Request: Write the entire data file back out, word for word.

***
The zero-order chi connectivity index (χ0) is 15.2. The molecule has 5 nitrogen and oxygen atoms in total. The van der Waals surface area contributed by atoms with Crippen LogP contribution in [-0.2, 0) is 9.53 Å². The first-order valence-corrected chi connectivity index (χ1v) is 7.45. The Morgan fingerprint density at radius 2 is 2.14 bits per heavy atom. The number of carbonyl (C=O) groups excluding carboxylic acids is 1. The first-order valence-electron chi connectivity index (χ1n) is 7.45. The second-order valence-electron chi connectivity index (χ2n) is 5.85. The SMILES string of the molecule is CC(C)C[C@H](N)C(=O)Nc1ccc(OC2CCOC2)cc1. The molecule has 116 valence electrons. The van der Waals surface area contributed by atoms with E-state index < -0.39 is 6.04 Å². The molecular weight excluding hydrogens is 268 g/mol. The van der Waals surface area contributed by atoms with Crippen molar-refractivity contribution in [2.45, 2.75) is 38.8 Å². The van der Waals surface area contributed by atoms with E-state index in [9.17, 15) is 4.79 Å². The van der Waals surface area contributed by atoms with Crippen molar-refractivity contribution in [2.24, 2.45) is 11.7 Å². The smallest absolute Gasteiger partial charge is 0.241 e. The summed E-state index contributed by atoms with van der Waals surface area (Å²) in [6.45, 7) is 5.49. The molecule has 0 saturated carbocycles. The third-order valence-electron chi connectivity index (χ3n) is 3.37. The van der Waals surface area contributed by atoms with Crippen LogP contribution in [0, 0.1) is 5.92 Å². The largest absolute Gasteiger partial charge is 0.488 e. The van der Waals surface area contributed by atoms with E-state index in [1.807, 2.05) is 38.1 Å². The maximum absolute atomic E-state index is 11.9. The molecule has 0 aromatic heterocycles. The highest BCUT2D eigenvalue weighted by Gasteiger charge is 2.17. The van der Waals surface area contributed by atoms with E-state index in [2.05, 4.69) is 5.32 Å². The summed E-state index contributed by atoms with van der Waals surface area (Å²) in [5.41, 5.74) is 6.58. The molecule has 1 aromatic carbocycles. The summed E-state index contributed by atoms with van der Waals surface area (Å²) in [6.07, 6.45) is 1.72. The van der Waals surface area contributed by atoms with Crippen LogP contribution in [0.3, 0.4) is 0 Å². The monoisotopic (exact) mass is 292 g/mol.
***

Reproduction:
The zero-order chi connectivity index (χ0) is 15.2. The molecule has 5 nitrogen and oxygen atoms in total. The van der Waals surface area contributed by atoms with Crippen LogP contribution in [-0.2, 0) is 9.53 Å². The first-order valence-corrected chi connectivity index (χ1v) is 7.45. The Morgan fingerprint density at radius 2 is 2.14 bits per heavy atom. The number of carbonyl (C=O) groups excluding carboxylic acids is 1. The first-order valence-electron chi connectivity index (χ1n) is 7.45. The second-order valence-electron chi connectivity index (χ2n) is 5.85. The SMILES string of the molecule is CC(C)C[C@H](N)C(=O)Nc1ccc(OC2CCOC2)cc1. The molecule has 116 valence electrons. The van der Waals surface area contributed by atoms with E-state index < -0.39 is 6.04 Å². The molecular weight excluding hydrogens is 268 g/mol. The van der Waals surface area contributed by atoms with Crippen molar-refractivity contribution in [2.45, 2.75) is 38.8 Å². The van der Waals surface area contributed by atoms with E-state index in [9.17, 15) is 4.79 Å². The van der Waals surface area contributed by atoms with Crippen molar-refractivity contribution in [2.24, 2.45) is 11.7 Å². The smallest absolute Gasteiger partial charge is 0.241 e. The summed E-state index contributed by atoms with van der Waals surface area (Å²) in [6.45, 7) is 5.49. The molecule has 0 saturated carbocycles. The third-order valence-electron chi connectivity index (χ3n) is 3.37. The van der Waals surface area contributed by atoms with Crippen LogP contribution in [0, 0.1) is 5.92 Å². The largest absolute Gasteiger partial charge is 0.488 e. The van der Waals surface area contributed by atoms with E-state index in [1.807, 2.05) is 38.1 Å². The maximum absolute atomic E-state index is 11.9. The molecule has 0 aromatic heterocycles. The highest BCUT2D eigenvalue weighted by Gasteiger charge is 2.17. The van der Waals surface area contributed by atoms with E-state index in [2.05, 4.69) is 5.32 Å². The summed E-state index contributed by atoms with van der Waals surface area (Å²) in [5.41, 5.74) is 6.58. The molecule has 1 aromatic carbocycles. The summed E-state index contributed by atoms with van der Waals surface area (Å²) in [6.07, 6.45) is 1.72. The van der Waals surface area contributed by atoms with Crippen LogP contribution in [0.3, 0.4) is 0 Å². The monoisotopic (exact) mass is 292 g/mol.